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Journal of Orthopaedic Science xxx (2015) 1e4

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Case report

The Asian size Exeter femoral stem fracture

Kwong-Yin Chung a, *, Kin-Wing Cheung a, Kwok-Hing Chiu a, Wan-Yiu Shen b
Department of Orthopaedics and Traumatology, Prince of Wales Hospital, Hong Kong
Department of Orthopaedics and Traumatology, Queen Elizabeth Hospital, Hong Kong

a r t i c l e i n f o

Article history: performed at the age of 70 and the left total hip arthroplasty was
Received 29 July 2014 performed at the age of 72. She weighed 71 kg at the time of right
Received in revised form total hip arthroplasty and weighed 78 kg at the time of left total hip
30 January 2015 arthroplasty. The fixations of both hip arthroplasty were in hybrid
Accepted 15 February 2015
Available online xxx
form, using 52 mm Trident PSL HA coated cementless acetabular
shell (Stryker Howmedica Osteonics, Allendale, NJ) reinforced with
one screw and 33 mm offset Exeter femoral stem (Stryker Inc,
Warsaw, IN). Metal on polyethylene articulation with 28 mm
femoral head were used in both hips. Femoral heads with addi-
tional 5 mm length were used in both hips. Simplex P bone cement
(Stryker) and modern cementation technique using pulsatile
lavage, cement restrictor, stem centralizer, vaccum mixing, retro-
1. Introduction
grade filling and pressurization was used in both hips. Intra-
operatively, the femoral stems were well supported by cement
The Exeter femoral stem was in clinical use since 1970 with good
mantle proximal medially. Post-operatively, there was no pain over
result [1]. The collarless, double tapered, polished design allows
both hips. She lived a sedentary lifestyle and could walk with one
controlled subsidence of the femoral stem within the cement
cane for 20 min. The Harris hip score for the right hip improved
mantle. Adequate thickness of cement mantle is critical for the
from 26 to 81 after the operation [5]. The Harris hip score for the
long-term success of Exeter femoral stem. However, the original
left hip improved from 26 to 83 after the operation. Early post-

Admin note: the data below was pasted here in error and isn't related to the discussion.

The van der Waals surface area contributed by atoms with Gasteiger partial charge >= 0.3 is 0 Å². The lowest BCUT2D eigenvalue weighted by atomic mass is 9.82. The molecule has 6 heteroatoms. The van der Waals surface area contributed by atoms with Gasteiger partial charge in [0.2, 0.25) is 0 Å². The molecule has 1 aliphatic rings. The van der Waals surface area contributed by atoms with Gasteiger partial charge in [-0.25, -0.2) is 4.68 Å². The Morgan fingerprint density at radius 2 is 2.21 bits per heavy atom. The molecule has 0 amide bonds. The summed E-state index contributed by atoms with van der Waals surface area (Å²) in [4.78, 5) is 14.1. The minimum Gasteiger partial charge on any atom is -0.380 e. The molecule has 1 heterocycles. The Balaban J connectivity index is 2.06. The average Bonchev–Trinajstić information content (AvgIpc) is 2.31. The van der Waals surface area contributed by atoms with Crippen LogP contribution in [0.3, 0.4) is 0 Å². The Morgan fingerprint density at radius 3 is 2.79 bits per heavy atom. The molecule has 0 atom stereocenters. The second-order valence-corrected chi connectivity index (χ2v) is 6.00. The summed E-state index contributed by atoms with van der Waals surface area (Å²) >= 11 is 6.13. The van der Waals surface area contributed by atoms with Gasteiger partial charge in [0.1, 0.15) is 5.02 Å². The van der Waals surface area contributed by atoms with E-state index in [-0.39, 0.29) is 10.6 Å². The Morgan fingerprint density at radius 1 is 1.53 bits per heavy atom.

design was aimed for Western population and stem oversizing was
operative plain radiograph revealed the cement mantle was
common in Asian population with small body build [2e4]. Smaller
Barrack grade B in both hips [6]. The right femoral stem was in 3
Asian size Exeter femoral stem was introduced to fit the Asian
varus alignment and the left femoral stem was in neutral alignment
population. Smaller Asian size stems with 30 mm and 33 mm offset
(Fig. 1). The right acetabular cup was in relatively lateralized posi-
have been made available since 1998. In view of the small size of
tion. Lateral plain radiograph of the right hip showed adequate
the Asian stem, stem fracture is of concern.
cement mantle of more than 2 mm in all zones (Fig. 2).
Here we report a case of Asian size Exeter femoral stem fracture.
She experienced sudden onset of right proximal thigh pain six
Factors contributed to the stem fracture were discussed. Careful
years after the index operation. There was no history of trauma. The
pre-operative planning and meticulous surgical technique should
pain was mechanical, and affected her ambulatory ability. She could
be employed when use of small stem. Biomechanical studies to
only walk with frame for five minutes since she experienced the
define the weight limitation for the smaller Asian size Exeter
symptom. Physical examination revealed her body weight was
femoral stem was recommended. The patient was informed that
78 kg with body mass index of 31.6. There was diffuse focal
data concerning the case would be submitted for publication, and
tenderness over right proximal thigh. There was no sign of focal
she consented.
infection. Pain over right proximal thigh was elicited upon flexion
and rotation of right hip. Plasma white cell count and C-reactive
2. Case report
protein were normal. Bone mineral density was not measured.
Plain radiograph revealed fracture at the junction of proximal one-
A lady suffered from bilateral hip dysplasia underwent bilateral
third and distal two-third of the Exeter stem and there was fracture